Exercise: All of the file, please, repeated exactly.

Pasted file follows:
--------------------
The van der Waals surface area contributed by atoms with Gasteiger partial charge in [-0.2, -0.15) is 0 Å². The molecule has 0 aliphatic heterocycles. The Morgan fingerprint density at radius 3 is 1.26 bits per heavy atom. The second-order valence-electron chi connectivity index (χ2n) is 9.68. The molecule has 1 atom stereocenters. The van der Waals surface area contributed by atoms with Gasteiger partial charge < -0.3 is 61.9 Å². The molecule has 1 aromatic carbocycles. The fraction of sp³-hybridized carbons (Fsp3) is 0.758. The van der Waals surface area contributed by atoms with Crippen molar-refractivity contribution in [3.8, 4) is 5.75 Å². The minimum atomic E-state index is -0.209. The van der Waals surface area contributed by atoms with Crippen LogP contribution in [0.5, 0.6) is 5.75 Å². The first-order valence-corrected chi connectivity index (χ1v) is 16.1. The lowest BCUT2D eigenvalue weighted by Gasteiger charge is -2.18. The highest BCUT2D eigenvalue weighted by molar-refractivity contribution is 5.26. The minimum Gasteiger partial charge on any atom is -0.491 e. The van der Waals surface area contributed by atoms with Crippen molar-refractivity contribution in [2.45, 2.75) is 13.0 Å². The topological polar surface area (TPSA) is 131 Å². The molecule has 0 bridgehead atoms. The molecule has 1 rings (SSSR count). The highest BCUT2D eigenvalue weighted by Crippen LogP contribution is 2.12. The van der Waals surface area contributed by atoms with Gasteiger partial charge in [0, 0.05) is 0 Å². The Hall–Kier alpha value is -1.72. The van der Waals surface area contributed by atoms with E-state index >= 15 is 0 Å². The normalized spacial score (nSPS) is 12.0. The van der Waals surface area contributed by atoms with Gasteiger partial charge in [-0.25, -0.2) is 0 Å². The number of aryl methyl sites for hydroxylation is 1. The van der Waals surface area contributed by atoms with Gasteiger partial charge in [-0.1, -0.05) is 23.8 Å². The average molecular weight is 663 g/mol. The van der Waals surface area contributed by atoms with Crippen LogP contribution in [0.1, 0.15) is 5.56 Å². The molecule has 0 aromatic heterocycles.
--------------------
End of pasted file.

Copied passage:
The van der Waals surface area contributed by atoms with Gasteiger partial charge in [-0.2, -0.15) is 0 Å². The molecule has 0 aliphatic heterocycles. The Morgan fingerprint density at radius 3 is 1.26 bits per heavy atom. The second-order valence-electron chi connectivity index (χ2n) is 9.68. The molecule has 1 atom stereocenters. The van der Waals surface area contributed by atoms with Gasteiger partial charge < -0.3 is 61.9 Å². The molecule has 1 aromatic carbocycles. The fraction of sp³-hybridized carbons (Fsp3) is 0.758. The van der Waals surface area contributed by atoms with Crippen molar-refractivity contribution in [3.8, 4) is 5.75 Å². The minimum atomic E-state index is -0.209. The van der Waals surface area contributed by atoms with Crippen LogP contribution in [0.5, 0.6) is 5.75 Å². The first-order valence-corrected chi connectivity index (χ1v) is 16.1. The lowest BCUT2D eigenvalue weighted by Gasteiger charge is -2.18. The highest BCUT2D eigenvalue weighted by molar-refractivity contribution is 5.26. The minimum Gasteiger partial charge on any atom is -0.491 e. The van der Waals surface area contributed by atoms with Crippen molar-refractivity contribution in [2.45, 2.75) is 13.0 Å². The topological polar surface area (TPSA) is 131 Å². The molecule has 0 bridgehead atoms. The molecule has 1 rings (SSSR count). The highest BCUT2D eigenvalue weighted by Crippen LogP contribution is 2.12. The van der Waals surface area contributed by atoms with Gasteiger partial charge in [0, 0.05) is 0 Å². The Hall–Kier alpha value is -1.72. The van der Waals surface area contributed by atoms with E-state index >= 15 is 0 Å². The normalized spacial score (nSPS) is 12.0. The van der Waals surface area contributed by atoms with Gasteiger partial charge in [-0.25, -0.2) is 0 Å². The number of aryl methyl sites for hydroxylation is 1. The van der Waals surface area contributed by atoms with Gasteiger partial charge in [-0.1, -0.05) is 23.8 Å². The average molecular weight is 663 g/mol. The van der Waals surface area contributed by atoms with Crippen LogP contribution in [0.1, 0.15) is 5.56 Å². The molecule has 0 aromatic heterocycles.